Be on the lookout for mice, bats and ticks

Health Matters

Paul Martiquet / Health Columnist
May 16, 2014 11:49 AM

Most of us live in relative safety when it comes to the perils of nature.

We rarely worry about being attacked by wild elk or peregrine falcons. It is most unlikely we will face a bear (but don’t underestimate that one) or be attacked by an orca.

That said, there are certainly perils to watch for. Three that come to mind (and yes, we can come up with dozens, nay, hundreds) are: hantavirus (from deer mice); rabies (the saliva of infected animals); and Lyme disease (tick bites).

Fortunately, most of these are rare, or very rare, but a little prior knowledge can always help.

Hantavirus Pulmonary Syndrome is a potentially fatal disease transmitted by deer mouse urine, droppings or nesting materials. The most common way we are exposed is while cleaning cabins, barns or outbuildings. Sweeping disturbs infected materials into the air where it can be breathed in. If infected, the symptoms usually arise one to six weeks after exposure and resemble severe flu. They include fever, chills, body aches, abdominal pain, cough and difficulty breathing.

The best way to prevent exposure is to wet down the area that is being cleaned and when doing the work, wear rubber gloves, goggles and a filter mask.

Movies have made rabies famous (or infamous). Someone is bitten by a wild dog or bat and soon becomes disoriented, foams at the mouth, and chases others. Actually, that is partly true, though not the chasing bit. Rabies is a viral infection of animals that can be transmitted to humans and is caused by a virus of the Rhabdoviridae family. It attacks the central nervous system and eventually affects the brain. In B.C., the virus is found in the saliva of bats so it is important to avoid contact with them.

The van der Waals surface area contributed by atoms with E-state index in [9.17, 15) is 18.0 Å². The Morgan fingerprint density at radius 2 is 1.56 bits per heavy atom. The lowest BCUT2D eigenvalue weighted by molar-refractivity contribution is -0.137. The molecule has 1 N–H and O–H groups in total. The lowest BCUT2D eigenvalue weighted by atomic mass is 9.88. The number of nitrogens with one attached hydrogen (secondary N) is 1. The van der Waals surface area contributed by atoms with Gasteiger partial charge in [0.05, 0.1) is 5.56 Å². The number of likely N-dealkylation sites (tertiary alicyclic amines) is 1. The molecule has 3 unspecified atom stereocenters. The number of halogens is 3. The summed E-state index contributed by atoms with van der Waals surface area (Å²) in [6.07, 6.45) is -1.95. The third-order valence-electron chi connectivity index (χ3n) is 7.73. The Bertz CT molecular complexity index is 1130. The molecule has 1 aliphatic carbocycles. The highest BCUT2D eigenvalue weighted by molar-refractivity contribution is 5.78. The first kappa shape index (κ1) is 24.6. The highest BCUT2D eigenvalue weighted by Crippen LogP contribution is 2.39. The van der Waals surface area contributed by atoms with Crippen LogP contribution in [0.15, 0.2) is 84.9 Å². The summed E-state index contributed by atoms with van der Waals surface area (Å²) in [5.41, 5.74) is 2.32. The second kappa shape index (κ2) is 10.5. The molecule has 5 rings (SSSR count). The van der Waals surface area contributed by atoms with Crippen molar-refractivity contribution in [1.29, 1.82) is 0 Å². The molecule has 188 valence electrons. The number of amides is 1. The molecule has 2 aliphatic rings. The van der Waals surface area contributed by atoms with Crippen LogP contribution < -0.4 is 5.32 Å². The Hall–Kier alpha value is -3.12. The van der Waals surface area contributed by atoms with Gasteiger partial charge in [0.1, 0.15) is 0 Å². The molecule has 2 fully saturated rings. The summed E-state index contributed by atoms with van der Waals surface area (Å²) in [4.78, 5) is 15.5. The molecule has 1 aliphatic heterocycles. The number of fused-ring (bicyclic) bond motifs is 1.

If infected, symptoms can take up to two months to appear (it can vary from days to years). The illness presents either as ‘dumb rabies’ (paralysis) or ‘furious rabies’ (like on TV) featuring confusion, agitation, delirium, rage, hallucinations and hydrophobia. In either case, death usually occurs within seven days due to breathing failure caused by paralysis of the respiratory system.

Vaccines are available either post-exposure or pre-exposure for people at high risk of contact including veterinarians, some lab workers, animal control or wildlife workers. Excellent preventative actions have made human rabies extremely rare in Canada.

Anyone venturing out into the wilds of nature (or the back yard in some cases) needs to be aware of the risk of tick bites because they could be carrying Lyme disease (caused by the bacterium Borrelia burgdorferi). The disease in humans can have serious symptoms but can be effectively treated. Lyme disease is the most common vector-borne disease in much of North America.

A tick bite is almost always painless and people won’t even know they have been bitten unless they find one of the little pests attached to their skin. Checking yourself, your kids and even pets for ticks after hike is a very good idea.

The first sign of infection is usually an expanding rash which occurs in about three-quarters of infected people. This can be accompanied by fever, chills fatigue and headaches. If untreated, the disease can progress to second and third stages with increasingly serious effects, but is rarely fatal.

Being safe in the summer includes being careful around the water, being safe in the sun, and yes, knowing about Hantavirus, Lyme disease and rabies. But have fun!

Editor’s note: Dr. Paul Martiquet is the medical health officer for rural Vancouver Coastal Health including Powell River, the Sunshine Coast, Sea-to-Sky, Bella Bella and Bella Coola.


© Coast Reporter

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